The Fox is a 1967 American drama film directed by Mark Rydell. The screenplay by Lewis John Carlino and Howard Koch is based on the 1923 novella of the same title by D. H. Lawrence. The film marked Rydell's feature film directorial debut.


Jill Banford and Ellen March struggle to support themselves by raising chickens on an isolated farm in rural Canada. Dependent Jill tends to household chores and finances while the self-sufficient Ellen deals with heavier work, such as chopping wood, repairing fences, and stalking the fox that keeps raiding their coops, although she is hesitant about killing it. Jill seems content with their secluded existence, but the frustrated Ellen is less enchanted by the solitude.

In the dead of winter, merchant seaman Paul Grenfel arrives in search of his grandfather, the now-deceased former owner of the farm. With nowhere else to go while on leave, he persuades the women to allow him to stay with them in exchange for helping with the work. Tension among the three slowly escalates when his attentions to Ellen arouse Jill's resentment and jealousy.

Eventually Paul tracks and kills the fox. Just before his departure, he makes love to Ellen and asks her to leave with him, but she confesses she would feel guilty about abandoning Jill. After Paul returns to his ship, the women resume their regular routine. Paul returns unexpectedly while the two are chopping down a dying oak. He offers to complete the job and warns Jill to move away from the tree's potential path as it falls, but she refuses to listen and is killed when it crashes on her. Ellen sells the farm and she and Paul set off to start a new life together.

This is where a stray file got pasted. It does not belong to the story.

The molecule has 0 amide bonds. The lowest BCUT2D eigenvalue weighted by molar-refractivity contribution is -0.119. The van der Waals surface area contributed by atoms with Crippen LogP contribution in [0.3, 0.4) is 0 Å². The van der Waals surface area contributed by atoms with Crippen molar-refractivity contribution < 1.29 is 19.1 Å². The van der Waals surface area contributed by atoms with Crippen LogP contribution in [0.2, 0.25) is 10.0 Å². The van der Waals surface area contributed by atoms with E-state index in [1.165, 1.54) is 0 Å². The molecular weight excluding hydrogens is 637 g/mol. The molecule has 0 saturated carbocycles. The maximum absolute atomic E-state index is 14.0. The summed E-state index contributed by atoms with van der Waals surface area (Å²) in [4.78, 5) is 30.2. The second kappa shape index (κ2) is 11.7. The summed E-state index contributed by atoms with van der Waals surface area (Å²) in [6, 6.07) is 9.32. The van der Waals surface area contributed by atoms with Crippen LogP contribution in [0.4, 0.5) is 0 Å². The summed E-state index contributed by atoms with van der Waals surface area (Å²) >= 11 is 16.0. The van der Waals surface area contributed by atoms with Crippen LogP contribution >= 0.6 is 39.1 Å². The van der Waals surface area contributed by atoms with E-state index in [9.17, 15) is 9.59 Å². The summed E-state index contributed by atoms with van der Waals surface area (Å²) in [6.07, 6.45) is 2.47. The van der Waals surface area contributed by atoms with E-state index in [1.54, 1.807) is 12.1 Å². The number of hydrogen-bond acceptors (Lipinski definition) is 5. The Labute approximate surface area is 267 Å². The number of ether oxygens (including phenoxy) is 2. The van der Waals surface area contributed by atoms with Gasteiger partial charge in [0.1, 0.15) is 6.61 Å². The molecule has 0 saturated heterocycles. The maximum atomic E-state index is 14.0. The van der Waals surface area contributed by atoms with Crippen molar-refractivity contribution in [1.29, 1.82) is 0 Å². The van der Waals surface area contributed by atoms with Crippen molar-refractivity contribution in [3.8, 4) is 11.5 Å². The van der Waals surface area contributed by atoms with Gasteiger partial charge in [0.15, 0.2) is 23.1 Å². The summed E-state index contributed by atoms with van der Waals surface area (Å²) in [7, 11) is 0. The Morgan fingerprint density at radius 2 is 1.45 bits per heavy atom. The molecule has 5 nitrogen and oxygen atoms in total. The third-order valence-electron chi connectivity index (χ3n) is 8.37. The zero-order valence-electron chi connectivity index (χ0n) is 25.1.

In adapting Lawrence's novella for the screen, Lewis John Carlino and Howard Koch opted to change the setting from 1918 England to contemporary Canada in an effort to make the plot more relevant for late-1960s audiences.[1]

The film was shot on location in and around Kleinburg, Ontario.

The song "That Night," with music by Lalo Schifrin and lyrics by Norman Gimbel, is performed by Sally Stevens.

The film was released soon after the dissolution of the Motion Picture Association of America Production Code and includes scenes of nudity, masturbation, sexual activity involving Paul and Ellen, and physical relations between two females. Rated R at the time of its original release, it was re-edited and rated PG in 1973.[2]


External links

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